Contemplating Now music: Trapezoid Instrumental, by EmmoLei Sankofa Introduction music: First Steps, by Cast Of Characters

Silence in Sound: A Collection of Ambient Field Recordings

This episode of Encountering Silence is a little different from our regular format. Carl McColman gives co-hosts Cassidy Hall and Kevin Johnson the week off, and shares an assortment of field recordings — mostly, but not entirely, recordings of nature from a variety of locations, times of day, and times of year. All of these recordings were captured by either Carl or his wife Fran, using their iphones. These are recordings of birds in South Carolina, a waterfall in North Carolina, the surf on the Pacific coast of California, the wind whistling in Scotland, and many more. While mostly recordings of the natural world, there are human-made sounds as well, from the traffic of Atlanta, to an almost mystical art installation in London’s Kew Gardens.

Fran and Carl McColman, McClures Beach, California, December 2018

So why, on a podcast devoted to speaking about silence, are we opting this episode for a collection of sound recordings? Even though they were recorded by amateurs, hopefully these ambient recordings are interesting and maybe even beautiful. But this is meant to be more than just an aesthetic experience.

Poster promoting the Hive at Kew Gardens

Carl notes, “I believe that silence is more than just the absence of sound — that silence is also a state of mind, or perhaps a state of the heart. Silence is that place where we can be truly receptive to what life has to offer us, show us, and teach us. We need silence to listen to each other, and to listen to the still small voice of God within. My hope is that these field recordings will represent, for you, a chance to listen for the silence that exists even in the midst of nature’s sounds and songs. There’s silence in between the notes of a bird’s song, in the pause of the rhythm of the surf, and in the midst of a babbling brook. So I invite you to listen for the silence between the sound waves — and maybe even in the midst of these ambient sounds.”

McClures Beach, California, video by Fran McColman — one of the ambient field recordings collected in this episode of Encountering Silence.

Some resources related to places, etc. mentioned in this episode:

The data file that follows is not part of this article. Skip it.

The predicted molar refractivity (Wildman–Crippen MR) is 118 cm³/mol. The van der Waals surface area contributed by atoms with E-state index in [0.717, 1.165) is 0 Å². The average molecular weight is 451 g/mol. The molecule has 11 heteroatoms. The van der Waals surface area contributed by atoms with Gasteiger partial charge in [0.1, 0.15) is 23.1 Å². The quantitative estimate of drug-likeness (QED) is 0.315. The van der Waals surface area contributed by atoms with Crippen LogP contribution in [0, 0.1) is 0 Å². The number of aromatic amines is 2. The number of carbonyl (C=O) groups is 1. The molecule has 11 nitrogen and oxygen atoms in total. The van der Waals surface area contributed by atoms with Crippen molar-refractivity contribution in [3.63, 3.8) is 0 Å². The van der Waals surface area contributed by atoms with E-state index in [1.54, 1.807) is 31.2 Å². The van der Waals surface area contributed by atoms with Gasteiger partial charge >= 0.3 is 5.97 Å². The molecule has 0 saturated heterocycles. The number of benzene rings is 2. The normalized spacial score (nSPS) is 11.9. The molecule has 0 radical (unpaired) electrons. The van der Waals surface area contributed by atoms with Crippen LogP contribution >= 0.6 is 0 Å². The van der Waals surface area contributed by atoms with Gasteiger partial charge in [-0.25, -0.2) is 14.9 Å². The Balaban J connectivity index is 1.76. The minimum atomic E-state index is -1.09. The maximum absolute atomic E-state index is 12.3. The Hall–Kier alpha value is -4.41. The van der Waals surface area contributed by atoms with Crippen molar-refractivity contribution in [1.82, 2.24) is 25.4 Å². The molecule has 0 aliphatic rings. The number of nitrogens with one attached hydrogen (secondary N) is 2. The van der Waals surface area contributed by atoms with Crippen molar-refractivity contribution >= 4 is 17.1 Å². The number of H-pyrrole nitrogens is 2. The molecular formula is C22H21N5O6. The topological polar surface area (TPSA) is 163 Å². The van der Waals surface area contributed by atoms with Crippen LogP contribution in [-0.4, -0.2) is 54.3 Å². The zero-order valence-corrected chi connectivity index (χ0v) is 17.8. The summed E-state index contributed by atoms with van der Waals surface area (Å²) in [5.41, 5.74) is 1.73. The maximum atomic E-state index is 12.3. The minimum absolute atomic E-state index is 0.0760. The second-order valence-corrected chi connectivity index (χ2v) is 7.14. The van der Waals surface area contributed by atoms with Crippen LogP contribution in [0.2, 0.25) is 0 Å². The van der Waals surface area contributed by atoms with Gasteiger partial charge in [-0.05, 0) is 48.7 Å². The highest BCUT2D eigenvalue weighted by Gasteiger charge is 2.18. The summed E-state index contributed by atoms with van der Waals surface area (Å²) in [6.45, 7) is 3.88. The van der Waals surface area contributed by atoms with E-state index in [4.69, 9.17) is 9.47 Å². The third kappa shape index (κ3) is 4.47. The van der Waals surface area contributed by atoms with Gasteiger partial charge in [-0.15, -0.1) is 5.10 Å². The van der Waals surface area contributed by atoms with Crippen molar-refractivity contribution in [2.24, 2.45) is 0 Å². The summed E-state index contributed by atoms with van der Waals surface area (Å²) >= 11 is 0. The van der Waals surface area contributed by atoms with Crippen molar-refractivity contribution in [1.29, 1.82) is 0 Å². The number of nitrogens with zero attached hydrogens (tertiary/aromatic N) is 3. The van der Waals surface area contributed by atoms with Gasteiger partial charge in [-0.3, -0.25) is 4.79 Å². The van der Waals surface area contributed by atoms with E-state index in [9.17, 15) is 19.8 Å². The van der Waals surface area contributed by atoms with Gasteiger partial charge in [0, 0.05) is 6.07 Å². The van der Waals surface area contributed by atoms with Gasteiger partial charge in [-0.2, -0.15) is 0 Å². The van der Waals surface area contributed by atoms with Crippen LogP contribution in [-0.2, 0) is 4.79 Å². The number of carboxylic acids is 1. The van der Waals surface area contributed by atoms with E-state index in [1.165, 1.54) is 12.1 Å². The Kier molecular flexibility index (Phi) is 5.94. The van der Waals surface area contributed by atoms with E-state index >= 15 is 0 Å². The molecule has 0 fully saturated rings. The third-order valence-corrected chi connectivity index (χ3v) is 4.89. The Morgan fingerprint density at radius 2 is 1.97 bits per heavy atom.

Episode 128: Encountering Silence in Sound: A Collection of Ambient Field Recordings
Hosted by: Carl McColman
Date Recorded: February 14, 2021 (field recordings at various dates)

Featured image: Santa Rosa Beach, Florida; photo by Carl McColman

Sarah Griffith Lund: Silence, Marriage and Mental Health (Part Two)

Today Sarah Griffith Lund returns to Encountering Silence. She is the senior pastor of First Congregational United Church of Christ in Indianapolis, and serves the United Church of Christ on a national level as the Minister for Disabilities and Mental Health Justice. She holds degrees from Trinity University, Princeton Theological Seminary, Rutgers University and McCormick Theological Seminary.

Sarah Griffith Lund received the Bob and Joyce Dell Award for Mental Health Education from the United Church of Christ Mental Health Network in 2015 for “her outstanding authorship and leadership in breaking the silence about mental illness in family and in church and offering healing and hope.”

Her latest book is Blessed Union: Breaking the Silence About Mental Illness and Marriage. She is also the author of Blessed Are the Crazy: Breaking the Silence about Mental Illness, Family and Church. She also maintains a blog at www.sarahgriffithlund.com.

The biggest barrier to receiving treatment, care and support is not money, it’s not access to quality health care… it’s the stigma and shame associated with mental health challenges. — Sarah Griffith Lund

This is part two of a two part interview. To hear part one, click here.

Some of the resources and authors we mention in this episode:

Episode 127: Silence, Marriage and Mental Heath: A Conversation with Sarah Griffith Lund (Part Two)
Hosted by: Carl McColman
With: Cassidy Hall and Kevin Johnson
Guest: Sarah Griffith Lund
Date Recorded: January 11, 2021

Featured photo by Adrienne Holton on Unsplash.

Sarah Griffith Lund: Silence, Marriage and Mental Health (Part One)

Today Sarah Griffith Lund returns to Encountering Silence. She is the senior pastor of First Congregational United Church of Christ in Indianapolis, and serves the United Church of Christ on a national level as the Minister for Disabilities and Mental Health Justice. She holds degrees from Trinity University, Princeton Theological Seminary, Rutgers University and McCormick Theological Seminary.

Sarah Griffith Lund received the Bob and Joyce Dell Award for Mental Health Education from the United Church of Christ Mental Health Network in 2015 for “her outstanding authorship and leadership in breaking the silence about mental illness in family and in church and offering healing and hope.”

Her latest book is Blessed Union: Breaking the Silence About Mental Illness and Marriage. She is also the author of Blessed Are the Crazy: Breaking the Silence about Mental Illness, Family and Church. She also maintains a blog at www.sarahgriffithlund.com.

The biggest barrier to receiving treatment, care and support is not money, it’s not access to quality health care… it’s the stigma and shame associated with mental health challenges. — Sarah Griffith Lund

This is part one of a two part interview. The conclusion to this interview will be released as our next episode.